The chief value of the becket bend is its use in
binding together two lines of different sizes. If there is a
great difference in sizes or the strain on the line is to be
great, always use a double becket bend.
To fashion a single becket bend, you should
1. Make a bight in one line and run the bitter end of
the other line up through it, as shown in figure
7-18, view A.
2. Pass the end around behind both parts of the
bight and back under itself (fig. 7-18, view B).
Figure 7-18, view C, shows how you make a
double becket bend by simply taking another turn
around the bight. (These bends are also known as sheet
The clove hitch can be quickly and easily tied in
several ways, and it will hold as long as there is a
strain on it. Once the strain is taken off, however, the
hitch must be checked and tightened to prevent the
bitter end from pulling out when the strain is
reapplied. To make this checking and tightening
unnecessary, you lash a clove hitch with a half hitch
around the standing part.
To tie this hitch (fig. 7-19), you should
1. Take a turn with the bitter end.
2. Pass the end across the standing part.
3. Take another turn. (Notice that both turns go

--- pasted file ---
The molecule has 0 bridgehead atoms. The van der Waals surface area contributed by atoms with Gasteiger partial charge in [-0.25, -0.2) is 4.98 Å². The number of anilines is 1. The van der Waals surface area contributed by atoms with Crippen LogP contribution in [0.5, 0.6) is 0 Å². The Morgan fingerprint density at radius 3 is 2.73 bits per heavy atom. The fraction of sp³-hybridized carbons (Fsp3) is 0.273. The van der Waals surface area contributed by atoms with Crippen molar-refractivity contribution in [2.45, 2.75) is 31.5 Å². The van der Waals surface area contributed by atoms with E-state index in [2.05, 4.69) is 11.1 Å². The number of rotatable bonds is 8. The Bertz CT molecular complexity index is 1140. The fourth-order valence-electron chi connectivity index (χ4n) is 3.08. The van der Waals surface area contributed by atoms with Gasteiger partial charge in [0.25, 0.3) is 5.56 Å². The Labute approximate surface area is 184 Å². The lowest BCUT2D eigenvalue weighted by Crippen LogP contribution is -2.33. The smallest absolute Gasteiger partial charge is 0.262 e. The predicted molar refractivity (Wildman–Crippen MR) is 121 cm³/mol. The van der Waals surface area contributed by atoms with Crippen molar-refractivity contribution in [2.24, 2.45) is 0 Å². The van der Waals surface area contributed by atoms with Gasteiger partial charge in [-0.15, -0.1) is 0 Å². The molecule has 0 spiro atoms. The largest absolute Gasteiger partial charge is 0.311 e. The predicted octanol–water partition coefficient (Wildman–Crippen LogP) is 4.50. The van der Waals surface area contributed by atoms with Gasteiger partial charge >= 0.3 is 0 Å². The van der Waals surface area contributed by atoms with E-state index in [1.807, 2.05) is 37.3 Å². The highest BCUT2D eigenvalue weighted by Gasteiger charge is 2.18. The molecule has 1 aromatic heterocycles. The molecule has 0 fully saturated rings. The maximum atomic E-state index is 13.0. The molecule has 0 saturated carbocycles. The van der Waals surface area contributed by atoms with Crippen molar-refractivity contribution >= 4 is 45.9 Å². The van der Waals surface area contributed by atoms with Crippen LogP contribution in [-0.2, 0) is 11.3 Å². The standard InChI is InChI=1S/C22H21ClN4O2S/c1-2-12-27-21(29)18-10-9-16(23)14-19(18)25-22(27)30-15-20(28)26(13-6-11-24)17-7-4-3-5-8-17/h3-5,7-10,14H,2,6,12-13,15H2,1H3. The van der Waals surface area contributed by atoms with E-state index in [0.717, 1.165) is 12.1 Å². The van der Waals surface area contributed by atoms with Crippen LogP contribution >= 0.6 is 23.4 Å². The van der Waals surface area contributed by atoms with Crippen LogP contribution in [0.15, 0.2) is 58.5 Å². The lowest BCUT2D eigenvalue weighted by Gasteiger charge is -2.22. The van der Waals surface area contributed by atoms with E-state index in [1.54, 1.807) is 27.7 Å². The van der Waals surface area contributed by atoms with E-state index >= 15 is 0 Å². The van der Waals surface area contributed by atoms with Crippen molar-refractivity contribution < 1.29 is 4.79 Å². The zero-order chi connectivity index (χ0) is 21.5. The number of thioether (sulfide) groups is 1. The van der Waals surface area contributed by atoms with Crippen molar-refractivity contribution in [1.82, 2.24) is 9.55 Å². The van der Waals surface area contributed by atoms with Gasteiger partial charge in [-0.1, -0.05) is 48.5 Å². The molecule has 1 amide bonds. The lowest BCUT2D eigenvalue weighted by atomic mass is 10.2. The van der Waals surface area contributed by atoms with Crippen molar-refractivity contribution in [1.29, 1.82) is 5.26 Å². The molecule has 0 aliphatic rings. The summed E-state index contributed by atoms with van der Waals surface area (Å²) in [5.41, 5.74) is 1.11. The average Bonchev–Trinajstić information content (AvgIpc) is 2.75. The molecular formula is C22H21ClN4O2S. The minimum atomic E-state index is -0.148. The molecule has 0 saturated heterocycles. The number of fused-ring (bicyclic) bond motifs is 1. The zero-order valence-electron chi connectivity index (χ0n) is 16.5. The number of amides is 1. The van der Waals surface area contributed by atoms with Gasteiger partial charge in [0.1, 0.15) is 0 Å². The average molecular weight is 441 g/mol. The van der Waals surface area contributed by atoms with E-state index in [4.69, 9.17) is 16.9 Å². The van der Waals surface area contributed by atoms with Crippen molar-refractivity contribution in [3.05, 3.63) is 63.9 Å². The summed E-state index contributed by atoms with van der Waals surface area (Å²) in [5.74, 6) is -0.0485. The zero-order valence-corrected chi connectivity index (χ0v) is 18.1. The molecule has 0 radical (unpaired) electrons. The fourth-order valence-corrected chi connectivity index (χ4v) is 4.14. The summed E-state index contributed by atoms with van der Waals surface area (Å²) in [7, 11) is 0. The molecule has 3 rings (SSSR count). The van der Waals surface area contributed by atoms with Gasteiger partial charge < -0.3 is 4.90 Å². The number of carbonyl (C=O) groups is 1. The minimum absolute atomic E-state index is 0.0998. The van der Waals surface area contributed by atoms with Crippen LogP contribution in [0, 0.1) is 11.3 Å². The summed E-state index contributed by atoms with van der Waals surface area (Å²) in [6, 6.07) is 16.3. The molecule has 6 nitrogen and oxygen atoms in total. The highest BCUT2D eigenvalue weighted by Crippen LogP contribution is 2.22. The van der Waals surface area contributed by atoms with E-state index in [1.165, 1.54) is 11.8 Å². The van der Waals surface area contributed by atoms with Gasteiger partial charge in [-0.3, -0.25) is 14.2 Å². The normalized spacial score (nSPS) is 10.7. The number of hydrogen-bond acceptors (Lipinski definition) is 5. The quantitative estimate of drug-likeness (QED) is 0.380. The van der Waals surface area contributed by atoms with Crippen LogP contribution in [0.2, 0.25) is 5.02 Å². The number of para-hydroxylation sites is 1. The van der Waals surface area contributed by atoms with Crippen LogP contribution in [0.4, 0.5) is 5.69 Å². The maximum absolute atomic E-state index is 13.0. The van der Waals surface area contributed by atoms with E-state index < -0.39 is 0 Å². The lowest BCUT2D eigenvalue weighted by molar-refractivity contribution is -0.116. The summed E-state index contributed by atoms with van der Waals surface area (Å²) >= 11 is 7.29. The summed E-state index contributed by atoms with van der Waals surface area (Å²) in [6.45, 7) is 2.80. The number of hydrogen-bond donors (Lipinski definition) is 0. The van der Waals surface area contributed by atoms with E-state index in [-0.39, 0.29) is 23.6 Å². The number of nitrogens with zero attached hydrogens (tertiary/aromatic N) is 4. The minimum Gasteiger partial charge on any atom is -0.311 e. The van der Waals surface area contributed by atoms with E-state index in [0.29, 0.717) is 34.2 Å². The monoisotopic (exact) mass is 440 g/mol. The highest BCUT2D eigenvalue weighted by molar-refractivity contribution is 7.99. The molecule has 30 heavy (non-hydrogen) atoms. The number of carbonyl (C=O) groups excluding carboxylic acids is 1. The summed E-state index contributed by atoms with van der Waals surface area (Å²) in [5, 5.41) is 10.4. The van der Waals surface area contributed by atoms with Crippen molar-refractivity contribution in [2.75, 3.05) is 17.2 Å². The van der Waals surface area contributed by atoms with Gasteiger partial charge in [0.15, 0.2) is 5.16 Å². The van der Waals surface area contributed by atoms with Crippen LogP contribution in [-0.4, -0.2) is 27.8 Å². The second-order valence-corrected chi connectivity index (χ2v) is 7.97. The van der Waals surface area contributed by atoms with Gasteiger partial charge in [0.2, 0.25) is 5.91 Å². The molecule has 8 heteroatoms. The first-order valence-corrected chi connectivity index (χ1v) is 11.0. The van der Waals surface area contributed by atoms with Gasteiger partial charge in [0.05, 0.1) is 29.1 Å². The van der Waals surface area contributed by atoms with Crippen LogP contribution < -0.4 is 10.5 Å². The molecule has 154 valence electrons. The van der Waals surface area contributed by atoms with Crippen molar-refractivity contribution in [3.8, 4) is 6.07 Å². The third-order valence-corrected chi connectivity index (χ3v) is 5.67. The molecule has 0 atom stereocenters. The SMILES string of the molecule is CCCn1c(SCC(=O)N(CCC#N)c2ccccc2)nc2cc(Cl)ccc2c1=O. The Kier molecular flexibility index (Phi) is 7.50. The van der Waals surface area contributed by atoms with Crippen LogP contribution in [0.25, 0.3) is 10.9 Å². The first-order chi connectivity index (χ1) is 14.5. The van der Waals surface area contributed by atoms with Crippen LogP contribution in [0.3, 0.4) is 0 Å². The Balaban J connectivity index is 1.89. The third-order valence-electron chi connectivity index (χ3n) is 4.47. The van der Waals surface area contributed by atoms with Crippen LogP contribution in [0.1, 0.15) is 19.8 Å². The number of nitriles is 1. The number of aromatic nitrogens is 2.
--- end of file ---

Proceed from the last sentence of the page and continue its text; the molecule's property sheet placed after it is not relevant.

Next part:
around in the same direction.)
4. Pass the end under itself, and the hitch is
Another way to make this hitch is to form two
underhand loops. Lay the second loop on top of the first.
This method is the usual way to form the hitch when it
can be slipped over the end of the object to which the
line is to be secured.
Round Turn and Two Half Hitches
The chief advantage of the round turn and two half
hitches over other hitches is that it wont slip along the
object to which it is secured. Its made by taking a round
turn and making two half hitches (fig. 7-20). (The two
half hitches actually consist of a clove hitch taken
around the line itself.)
Figure 7-19.Tying a clove hitch.
Figure 7-18.Single- and double-becket bends.
Figure 7-17.Tying a bowline.